In years past, it felt like the Seattle Seahawks could do just about anything; draft a Hall of Fame QB and future Super Bowl champion in the third round? Sure. Assemble a legendary defense that is comprised of one first round selection and a bunch of mid/late-round players? Done. Dismantle every offense they face with a smothering defense while picking apart the opposing team with a conservative yet explosive offense? You betcha. And this could go on.
But these Seahawks are sitting at 2-3, which is hardly an enviable position to be in. In previous seasons, though, I would have shrugged my shoulders, licked my wounds, and gone to work, certain that they would recover. They’ve been here before.
But this just feels different.
Pete Carroll and John Schneider have made careers out of surprising everyone and keeping things interesting. And ultimately, this is all about entertainment anyway. But what happens when the show stops being entertaining? What happens when the cast ages poorly and stops captivating fans the way they used to? At what precise moment did the Seattle Seahawks organization jump the proverbial shark?
I don’t have answers to those questions, but I can tell you this much: what once looked like a hill to climb now looks like a mountain to ascend, and Pete Carroll has traded away all of our climbing gear for a poorly utilized yet highly paid Safety and continued to let an incompetent leader call plays for a defense that is unrecognizable. And fans are taking notice.
What struck me the most following this loss was the numbness. I just laughed and said to my partner following the game, “honestly, I don’t even really care that much. I expected them to drop this one.” And that is something I have never said before during this era of Seattle football and actually meant it. And, at first, I thought maybe that is just because I have articles to write and data to analyze; being busy is good. But then I saw what other fans, analysts, and Seahawks players (!!!) on twitter were saying following the loss. And if you appreciate either commiserating or schadenfreude, then read on because this is for you.
Side note on this one: Jamal Adams, you are supposed to be a superstar. You are being paid like one, and the world knows you can play like one. The defense features a number of first and second round picks (Adams, Wagner, Brooks, Taylor, and so on). This team doesn’t need “more dogs,” they need “a new coach” and “players who can cover.”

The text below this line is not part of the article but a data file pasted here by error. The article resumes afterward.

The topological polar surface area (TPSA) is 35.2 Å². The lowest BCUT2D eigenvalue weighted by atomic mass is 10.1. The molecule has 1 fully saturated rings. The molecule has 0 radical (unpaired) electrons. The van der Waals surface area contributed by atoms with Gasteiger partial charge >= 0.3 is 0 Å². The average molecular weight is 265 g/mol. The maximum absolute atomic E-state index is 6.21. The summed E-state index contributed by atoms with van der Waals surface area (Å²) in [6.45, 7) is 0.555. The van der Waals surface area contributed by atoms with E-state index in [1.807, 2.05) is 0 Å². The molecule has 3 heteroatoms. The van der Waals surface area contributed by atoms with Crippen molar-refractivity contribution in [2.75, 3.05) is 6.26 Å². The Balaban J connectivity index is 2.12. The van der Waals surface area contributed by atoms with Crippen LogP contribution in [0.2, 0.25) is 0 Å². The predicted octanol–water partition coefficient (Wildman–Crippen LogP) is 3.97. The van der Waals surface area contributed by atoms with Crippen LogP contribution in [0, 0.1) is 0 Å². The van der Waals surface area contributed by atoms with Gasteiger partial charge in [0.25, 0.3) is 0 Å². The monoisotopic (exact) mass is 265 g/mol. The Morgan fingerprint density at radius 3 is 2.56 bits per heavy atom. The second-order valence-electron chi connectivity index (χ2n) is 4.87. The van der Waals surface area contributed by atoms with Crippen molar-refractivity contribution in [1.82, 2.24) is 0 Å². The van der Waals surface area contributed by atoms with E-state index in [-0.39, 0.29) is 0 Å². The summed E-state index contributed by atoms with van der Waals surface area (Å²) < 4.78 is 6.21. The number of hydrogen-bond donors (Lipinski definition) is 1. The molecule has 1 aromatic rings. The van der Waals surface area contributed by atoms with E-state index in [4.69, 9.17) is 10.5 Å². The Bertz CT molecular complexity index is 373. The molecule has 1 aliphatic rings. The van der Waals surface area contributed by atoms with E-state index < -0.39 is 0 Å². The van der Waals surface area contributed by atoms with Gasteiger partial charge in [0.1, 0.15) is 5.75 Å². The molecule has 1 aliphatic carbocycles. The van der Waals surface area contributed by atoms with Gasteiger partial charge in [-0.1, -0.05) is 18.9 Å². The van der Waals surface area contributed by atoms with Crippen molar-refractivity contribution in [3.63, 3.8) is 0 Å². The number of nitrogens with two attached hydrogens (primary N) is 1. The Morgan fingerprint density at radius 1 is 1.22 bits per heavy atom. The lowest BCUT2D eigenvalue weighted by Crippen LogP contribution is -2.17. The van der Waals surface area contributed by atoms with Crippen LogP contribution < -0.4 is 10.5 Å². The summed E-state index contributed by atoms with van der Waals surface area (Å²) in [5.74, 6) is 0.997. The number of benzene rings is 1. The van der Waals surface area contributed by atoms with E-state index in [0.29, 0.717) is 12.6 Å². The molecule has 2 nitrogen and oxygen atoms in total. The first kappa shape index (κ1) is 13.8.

“Quarterback Controversy in Seattle” and the double punt
When the Seahawks have Russell Wilson starting at QB and there is a palpable excitement that his backup gets a chance to come in and show off his stuff, something is wrong. Nobody really believes that Smith is challenging Wilson for the starting position. But for the first time that I can remember in the last ten years, we got to see a glimpse of what life without Russell Wilson might look like, and it looked... ok. Granted, backup QBs coming off the bench (especially veterans) in the modern NFL often are capable of making plays and leading drives, even those who have been maligned for much of their careers (see: Chad Henne in the playoffs circa early-2021, or Nick Foles in the playoffs/Super Bowl). But, again, this felt different. When Chad Henne came in for Mahomes, fans were just relieved that he didn’t blow it. Nick Foles took over for a player who is no longer with the team that drafted him second overall. When Geno Smith came off the bench and led a 98-yard scoring drive, a lurking fear below started to bubble up to the surface; what if Russ is actually part of the problem? What if Russ is no longer the unstoppable comeback machine that he once was? Again, Russell Wilson is a hall-of-famer, and he undoubtedly gives Seattle the best chance to win, week-in and week-out. But he is human, and it is starting to show more and more every game. Geno Smith is neither better than — nor a replacement for — the injured signal caller. But we got to witness something that we haven’t seen since the 2011 season: somebody other than number 3 taking meaningful in-game snaps under center for an extended period of time.
When you have a team like the Seahawks, and the most positive parts you can highlight from the game are the hilarious and incredible “double punt” (credit where credit is due, Dickson is amazing) and the clutch quarterback play of Geno Smith, then you know something is critically wrong with this team.
I try my best to be optimistic. In a world where we have so many truly bad and negative things going on constantly, having an escape such as football is wonderful reprieve for the weary. So ultimately, a game is a game is a game is a game. But this game felt more like a root canal; it was painful, and then aggravating. And then eventually it just stopped hurting. Because this team is “who we thought they were.” After years of proving the doubters wrong, it is starting to look like this once leaky but endearing ship is too full of holes to keep sailing, and there is nothing left but for the wily, gum-chewing captain to go down with the boat.